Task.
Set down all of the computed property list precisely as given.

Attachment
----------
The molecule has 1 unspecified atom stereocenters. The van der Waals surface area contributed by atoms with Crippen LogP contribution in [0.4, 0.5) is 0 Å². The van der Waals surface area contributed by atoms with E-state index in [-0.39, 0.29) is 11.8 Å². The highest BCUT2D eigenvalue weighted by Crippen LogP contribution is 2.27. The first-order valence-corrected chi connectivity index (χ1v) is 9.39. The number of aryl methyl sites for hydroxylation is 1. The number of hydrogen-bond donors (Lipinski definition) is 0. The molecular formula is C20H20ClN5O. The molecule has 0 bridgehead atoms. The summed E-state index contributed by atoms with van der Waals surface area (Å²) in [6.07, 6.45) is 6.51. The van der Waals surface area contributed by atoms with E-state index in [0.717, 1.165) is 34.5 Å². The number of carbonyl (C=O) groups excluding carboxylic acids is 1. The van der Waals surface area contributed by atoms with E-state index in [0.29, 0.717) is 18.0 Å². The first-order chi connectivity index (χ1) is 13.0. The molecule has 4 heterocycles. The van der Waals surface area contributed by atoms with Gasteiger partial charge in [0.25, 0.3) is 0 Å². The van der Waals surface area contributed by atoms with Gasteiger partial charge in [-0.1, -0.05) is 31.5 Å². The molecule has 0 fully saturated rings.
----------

The molecule has 1 unspecified atom stereocenters. The van der Waals surface area contributed by atoms with Crippen LogP contribution in [0.4, 0.5) is 0 Å². The van der Waals surface area contributed by atoms with E-state index in [-0.39, 0.29) is 11.8 Å². The highest BCUT2D eigenvalue weighted by Crippen LogP contribution is 2.27. The first-order valence-corrected chi connectivity index (χ1v) is 9.39. The number of aryl methyl sites for hydroxylation is 1. The number of hydrogen-bond donors (Lipinski definition) is 0. The molecular formula is C20H20ClN5O. The molecule has 0 bridgehead atoms. The summed E-state index contributed by atoms with van der Waals surface area (Å²) in [6.07, 6.45) is 6.51. The van der Waals surface area contributed by atoms with E-state index in [0.717, 1.165) is 34.5 Å². The number of carbonyl (C=O) groups excluding carboxylic acids is 1. The van der Waals surface area contributed by atoms with E-state index in [0.29, 0.717) is 18.0 Å². The first-order chi connectivity index (χ1) is 13.0. The molecule has 4 heterocycles. The van der Waals surface area contributed by atoms with Gasteiger partial charge in [0.25, 0.3) is 0 Å². The van der Waals surface area contributed by atoms with Gasteiger partial charge in [-0.1, -0.05) is 31.5 Å². The molecule has 0 fully saturated rings.